Source: Limerick Leader, 16th September 2016
Educated at St Philomena’s primary school in Limerick I, also, attended the Crescent College Comprehensive, and Limerick School of Art and Design (LSAD).
Subsequently, I graduated from the Royal College of Art, in London, L’École Nationale Supérieure des Beaux Arts, in Paris and the University of Limerick (UL). My grandfather, mother and sister, were all architects, my mother being the City Architect. My father was a Harbour Master who could, also, draw. It should come as no great surprise, therefore, that I was always making, designing, inventing, building and decorating things. Today, I work mostly with oil paints, Conté Crayons, and watercolours, with sometimes a bit of etching thrown in for good measure.
An artist is essentially a combination of visual explorer and narrator.
Indeed, the world is becoming more visually orientated, through the arts, and especially through film which is, itself, a type of constant language. Making Art is, however, an extremely solitary activity, akin to being a hermit. There are easier ways to earn a living but none as rewarding, so it is not for everyone. Art is not a part-time activity either. Indeed, it takes years to evolve a personal language or a voice. That said, I would encourage everyone to draw. It is, only through Art, that we can find our true selves, and not the ‘self’ that we wish others to see. This, however, can be an unforgiving reality.
The driving force behind my work is to make and to record my own personal journey via paintings and drawings.
My constant theme or purpose has been to create an environment to share with the viewer or audience. Perhaps I am a sort of visual travel writer? There isn’t a constant style as such, my paintings mutate according to the needs of a particular subject, such as through finding a new tool to do a job more efficiently. In fact, I try to use paint to convey my personal experiences of a place, in what is commonly described as; ‘the abstract’. Such experiences, like art itself, change each time we revisit the memory of a place or time. For instance, a painting of a landscape will never be a landscape, it is just a collection of marks and shapes which represent our conceptual idea of a landscape. I tend to listen to contemporary classical and choral music while working. Indeed, I find that it instantly transports me through a vast range of emotions and memories. So, it is natural, that I have become drawn more and more to Lyric Fm. Here, there is always a new piece of music which challenges my perception of what is possible in the world.
My current exhibition, at Friars’ Gate Theatre in Kilmallock, is curated by Dr Una McCarthy of Limerick City Gallery of Art (LCGA).
It endeavours to explore everyday experiences by developing my interest in an abstract based pictorial language, using marks, colours and shapes. Together, these provide a more realistic experience of seeing, coupled with memory, for the viewer. The exhibited works range in size from ten by eight centimeters to two by three meter canvases. I like the ‘Insta-walls’ as my sister calls them. That scale enjoys an extra dimension, namely, of being physically imposing while actually being easier to make. Essentially, I see them as visual narratives about place.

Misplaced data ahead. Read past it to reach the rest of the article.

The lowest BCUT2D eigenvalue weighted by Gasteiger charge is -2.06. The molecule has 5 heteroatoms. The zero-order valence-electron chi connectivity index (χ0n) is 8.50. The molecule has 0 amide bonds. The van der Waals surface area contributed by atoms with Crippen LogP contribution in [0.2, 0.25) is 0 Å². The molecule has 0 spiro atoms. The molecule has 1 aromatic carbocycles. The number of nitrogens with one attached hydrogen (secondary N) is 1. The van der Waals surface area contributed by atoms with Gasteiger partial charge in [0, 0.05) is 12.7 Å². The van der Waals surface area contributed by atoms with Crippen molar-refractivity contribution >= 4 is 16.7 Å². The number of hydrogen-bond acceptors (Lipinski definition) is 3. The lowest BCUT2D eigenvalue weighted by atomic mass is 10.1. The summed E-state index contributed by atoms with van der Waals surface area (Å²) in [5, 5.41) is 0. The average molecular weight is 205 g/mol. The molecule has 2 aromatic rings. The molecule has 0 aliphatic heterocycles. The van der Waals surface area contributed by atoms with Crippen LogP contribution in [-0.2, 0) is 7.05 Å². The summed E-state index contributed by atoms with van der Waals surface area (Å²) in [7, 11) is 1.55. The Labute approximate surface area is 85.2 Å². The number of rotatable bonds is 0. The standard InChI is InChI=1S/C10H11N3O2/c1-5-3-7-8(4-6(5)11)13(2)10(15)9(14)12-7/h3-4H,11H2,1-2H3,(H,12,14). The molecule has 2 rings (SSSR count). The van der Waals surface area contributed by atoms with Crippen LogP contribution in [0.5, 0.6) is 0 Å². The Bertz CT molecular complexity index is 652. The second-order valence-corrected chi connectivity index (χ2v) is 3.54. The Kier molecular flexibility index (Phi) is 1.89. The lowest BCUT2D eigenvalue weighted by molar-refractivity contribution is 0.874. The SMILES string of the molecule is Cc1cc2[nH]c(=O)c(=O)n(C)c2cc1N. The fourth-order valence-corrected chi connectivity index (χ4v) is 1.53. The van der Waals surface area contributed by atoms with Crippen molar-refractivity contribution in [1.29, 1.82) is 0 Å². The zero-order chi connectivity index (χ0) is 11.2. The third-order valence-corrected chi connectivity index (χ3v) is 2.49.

The inspiration for this event came about as a result of a visit I made to Huangshan, (The Yellow Mountain), in China.
This is a majestic dreamy landscape high above the cloud line where 200 Buddhist temples were once located. I was particularly intrigued by the way that thick mists frequently cloak the weird abstract chunks of pine covered granite found here. These intermittently revealed, then concealed, the extraordinary secretive landscape beneath. There were, also, many ancient rock inscriptions dotted along the walking trails. These were put here by monks and poets as meditational insights, both for themselves and for the many travelers to this unique place. Taking many drawings and photographs, at first, I could not figure out how to respond to Huangshan’s spirit. As any literal (realistic) visual response was inadequate, I eventually decided to follow the example of the ancient monks, and in my paintings, to literally ‘draw’ over the landscape. As I could not read the language of their texts, my own abstract marks tried to echo the mystery of this ancient language. Thus, my drawn shapes, washes, marks and forms, now emit spiritual memories, similar to the way that the fogs and texts of Huangshan suggest our past, present and future.
Next, I will complete more work for a new exhibition, in The Courthouse Gallery, Ennistymon, and begin further material for a show in Shanghai.
Along with six other graduates of LSAD I have been included in Lyric Fm’s Culture Night project, (see ‘Pictures @ an exhibition’). I am, also, completing work for an autumn group show in Dublin’s SO Fine Art Editions Gallery, in October. However, I love Limerick and hope to live here always. It is a hugely inspirational place with great friends and a great community spirit. I have always considered the City to be an important artistic hub, with an extraordinarily hard working artistic community. In fact, we had the very first ‘art school’ in all of Ireland. The Hunt Museum, LCGA and Limerick Printmakers are all now world class venues. I am especially looking forward to ‘Culture Night’ in order to view the extraordinary range of activities going on here. It would be great if we could have a whole week of such cultural events!
Maurice Quillinan’s next exhibition will take place at Friars’ Gate Art Centre in Kilmallock from September 9-30. For information phone: 063 98727 or visit the websites: www.friarsgate.ie or www.facebook.com/Maurice QuillinanArtist